Emergency mylar blankets can be a useful tool for keeping warm under the right conditions, but they do have their limitations. Under certain circumstances they may not be as effective as expected and when used under the wrong conditions, the result can be death. Their primary purpose is to keep you warm under limited conditions, not get you warm.
How They Work
It is important to understand that these emergency blankets work by reflecting a portion of your body heat. Therefore, you must have sufficient body heat to begin with for them to be effective. The colder you become before using the blanket, the less effective it will be. They are not as effective in long-term use or when in severe weather. They are completely ineffective in the case of hypothermia. In the case of hypothermia, external sources of heat are required for survival. Again, they will keep you warm under limited conditions, but not get you warm.
Things to Keep In Mind
With this in mind, it is prudent to use the blanket early in an emergency situation before body heat is lost. Most of your body heat is lost through your head, so keep your head covered with a good hat or alternative covering. Also, you can create body heat by exercising before covering yourself with the blanket. You will need to use prudence here, however, as moisture created from sweat and physical exhaustion are contributing factors to hypothermia. Dry clothing is also essential for maintaining body warmth. Do all that you can to keep dry or to change into dry clothes. Keep yourself hydrated. Try out the blanket in various conditions and for various lengths of time before needing one in an emergency.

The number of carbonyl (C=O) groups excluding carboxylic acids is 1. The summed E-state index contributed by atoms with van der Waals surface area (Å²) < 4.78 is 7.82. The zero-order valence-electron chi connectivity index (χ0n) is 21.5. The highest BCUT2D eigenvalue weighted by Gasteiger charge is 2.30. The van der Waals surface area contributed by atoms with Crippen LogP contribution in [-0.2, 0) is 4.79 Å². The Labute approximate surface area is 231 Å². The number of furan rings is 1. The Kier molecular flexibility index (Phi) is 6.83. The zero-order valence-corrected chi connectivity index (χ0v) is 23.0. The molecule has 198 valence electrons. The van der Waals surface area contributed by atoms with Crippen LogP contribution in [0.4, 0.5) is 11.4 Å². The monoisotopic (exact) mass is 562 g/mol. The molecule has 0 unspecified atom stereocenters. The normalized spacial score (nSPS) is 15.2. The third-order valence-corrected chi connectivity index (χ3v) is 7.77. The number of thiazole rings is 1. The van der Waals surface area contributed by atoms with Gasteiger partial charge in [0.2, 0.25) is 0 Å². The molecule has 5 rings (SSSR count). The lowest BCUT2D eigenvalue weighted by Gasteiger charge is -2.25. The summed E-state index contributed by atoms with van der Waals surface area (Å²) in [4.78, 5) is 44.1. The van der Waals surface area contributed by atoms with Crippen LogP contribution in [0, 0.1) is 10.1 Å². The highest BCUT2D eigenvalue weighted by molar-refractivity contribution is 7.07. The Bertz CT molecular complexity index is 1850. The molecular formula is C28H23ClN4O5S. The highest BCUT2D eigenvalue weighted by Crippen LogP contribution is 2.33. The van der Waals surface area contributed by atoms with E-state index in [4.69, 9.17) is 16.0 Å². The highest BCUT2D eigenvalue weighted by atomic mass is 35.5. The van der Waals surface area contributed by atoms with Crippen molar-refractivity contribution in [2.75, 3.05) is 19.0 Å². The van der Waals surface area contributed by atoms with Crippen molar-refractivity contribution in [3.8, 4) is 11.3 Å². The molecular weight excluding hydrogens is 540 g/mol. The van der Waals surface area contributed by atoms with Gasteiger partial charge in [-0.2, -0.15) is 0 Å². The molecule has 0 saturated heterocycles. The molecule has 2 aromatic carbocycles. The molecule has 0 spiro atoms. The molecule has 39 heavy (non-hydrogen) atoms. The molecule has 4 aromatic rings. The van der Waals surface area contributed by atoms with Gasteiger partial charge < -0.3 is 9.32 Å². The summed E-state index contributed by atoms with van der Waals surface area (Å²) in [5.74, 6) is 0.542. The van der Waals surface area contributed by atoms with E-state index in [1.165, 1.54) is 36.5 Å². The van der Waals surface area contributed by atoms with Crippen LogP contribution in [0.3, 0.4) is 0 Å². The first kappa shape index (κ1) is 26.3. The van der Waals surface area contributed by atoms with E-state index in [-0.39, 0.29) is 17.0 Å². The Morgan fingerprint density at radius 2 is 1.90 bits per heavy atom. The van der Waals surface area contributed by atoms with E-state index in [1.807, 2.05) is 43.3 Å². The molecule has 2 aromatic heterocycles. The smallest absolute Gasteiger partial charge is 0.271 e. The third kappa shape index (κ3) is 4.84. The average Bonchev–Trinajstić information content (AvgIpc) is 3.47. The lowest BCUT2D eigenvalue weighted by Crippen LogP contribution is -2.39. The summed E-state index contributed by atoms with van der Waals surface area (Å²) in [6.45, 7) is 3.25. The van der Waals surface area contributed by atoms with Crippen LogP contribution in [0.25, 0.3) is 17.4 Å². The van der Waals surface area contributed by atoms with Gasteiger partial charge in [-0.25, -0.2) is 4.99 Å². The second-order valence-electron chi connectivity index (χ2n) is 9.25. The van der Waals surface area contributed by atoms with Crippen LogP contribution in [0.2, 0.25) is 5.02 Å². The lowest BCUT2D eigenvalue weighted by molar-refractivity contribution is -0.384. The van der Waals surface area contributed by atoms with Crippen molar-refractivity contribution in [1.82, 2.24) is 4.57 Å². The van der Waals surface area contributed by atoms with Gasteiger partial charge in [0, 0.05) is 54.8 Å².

Other Ideas for Keeping Warm
Be prepared to engage an alternative plan for creating heat and/or insulating. Other things that you may want to include in your 72-hour kit are waterproof matches, a can of Sterno, a change of clothes, a hat, mittens, and hand/body warmers. Keep warm blankets in your car for additional insulation. Should you get stranded in your car, you can use the foam in your seats to insulate your body by stuffing it inside your clothing.
Besides keeping you warm under the right and limited conditions, your emergency blanket can provide some limited protection from the elements, be useful as a ground cover, as a reflector to signal for help, to collect water or for reflecting the sun away from you or toward something you want heated. Emergency mylar blankets can be a useful tool…just remember that any tool is only useful when used correctly and safely.
Click here for a printable PDF file of these warnings to insert into your 72 Hour Kits.